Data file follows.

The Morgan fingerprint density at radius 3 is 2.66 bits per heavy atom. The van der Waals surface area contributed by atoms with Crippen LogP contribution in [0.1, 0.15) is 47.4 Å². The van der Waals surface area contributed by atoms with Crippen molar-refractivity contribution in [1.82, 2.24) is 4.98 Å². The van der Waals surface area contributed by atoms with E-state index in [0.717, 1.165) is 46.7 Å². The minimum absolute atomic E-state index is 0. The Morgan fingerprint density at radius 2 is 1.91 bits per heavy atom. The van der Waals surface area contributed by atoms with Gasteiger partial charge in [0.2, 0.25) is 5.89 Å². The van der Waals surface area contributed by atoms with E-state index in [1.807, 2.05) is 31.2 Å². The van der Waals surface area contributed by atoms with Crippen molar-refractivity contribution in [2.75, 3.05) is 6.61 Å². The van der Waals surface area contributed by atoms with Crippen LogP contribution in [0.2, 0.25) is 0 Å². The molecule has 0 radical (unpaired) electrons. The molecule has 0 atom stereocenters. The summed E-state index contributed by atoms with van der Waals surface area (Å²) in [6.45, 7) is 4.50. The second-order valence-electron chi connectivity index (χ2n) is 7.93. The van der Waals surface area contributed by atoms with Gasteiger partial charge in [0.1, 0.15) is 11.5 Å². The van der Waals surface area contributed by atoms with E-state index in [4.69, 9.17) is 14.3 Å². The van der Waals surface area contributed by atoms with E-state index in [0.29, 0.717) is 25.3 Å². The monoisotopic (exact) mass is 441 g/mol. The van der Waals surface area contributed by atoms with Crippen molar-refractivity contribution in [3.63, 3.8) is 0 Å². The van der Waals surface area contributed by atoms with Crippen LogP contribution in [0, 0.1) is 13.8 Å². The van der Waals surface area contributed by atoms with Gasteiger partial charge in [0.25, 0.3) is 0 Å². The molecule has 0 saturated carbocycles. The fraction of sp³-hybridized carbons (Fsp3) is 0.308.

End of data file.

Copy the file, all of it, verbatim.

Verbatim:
The Morgan fingerprint density at radius 3 is 2.66 bits per heavy atom. The van der Waals surface area contributed by atoms with Crippen LogP contribution in [0.1, 0.15) is 47.4 Å². The van der Waals surface area contributed by atoms with Crippen molar-refractivity contribution in [1.82, 2.24) is 4.98 Å². The van der Waals surface area contributed by atoms with E-state index in [0.717, 1.165) is 46.7 Å². The minimum absolute atomic E-state index is 0. The Morgan fingerprint density at radius 2 is 1.91 bits per heavy atom. The van der Waals surface area contributed by atoms with Gasteiger partial charge in [0.2, 0.25) is 5.89 Å². The van der Waals surface area contributed by atoms with E-state index in [1.807, 2.05) is 31.2 Å². The van der Waals surface area contributed by atoms with Crippen molar-refractivity contribution in [2.75, 3.05) is 6.61 Å². The van der Waals surface area contributed by atoms with Crippen LogP contribution in [0.2, 0.25) is 0 Å². The molecule has 0 radical (unpaired) electrons. The molecule has 0 atom stereocenters. The summed E-state index contributed by atoms with van der Waals surface area (Å²) in [6.45, 7) is 4.50. The second-order valence-electron chi connectivity index (χ2n) is 7.93. The van der Waals surface area contributed by atoms with Gasteiger partial charge in [0.1, 0.15) is 11.5 Å². The van der Waals surface area contributed by atoms with E-state index in [4.69, 9.17) is 14.3 Å². The van der Waals surface area contributed by atoms with E-state index in [0.29, 0.717) is 25.3 Å². The monoisotopic (exact) mass is 441 g/mol. The van der Waals surface area contributed by atoms with Crippen molar-refractivity contribution in [3.63, 3.8) is 0 Å². The van der Waals surface area contributed by atoms with Crippen LogP contribution in [0, 0.1) is 13.8 Å². The van der Waals surface area contributed by atoms with Gasteiger partial charge in [0.25, 0.3) is 0 Å². The molecule has 0 saturated carbocycles. The fraction of sp³-hybridized carbons (Fsp3) is 0.308.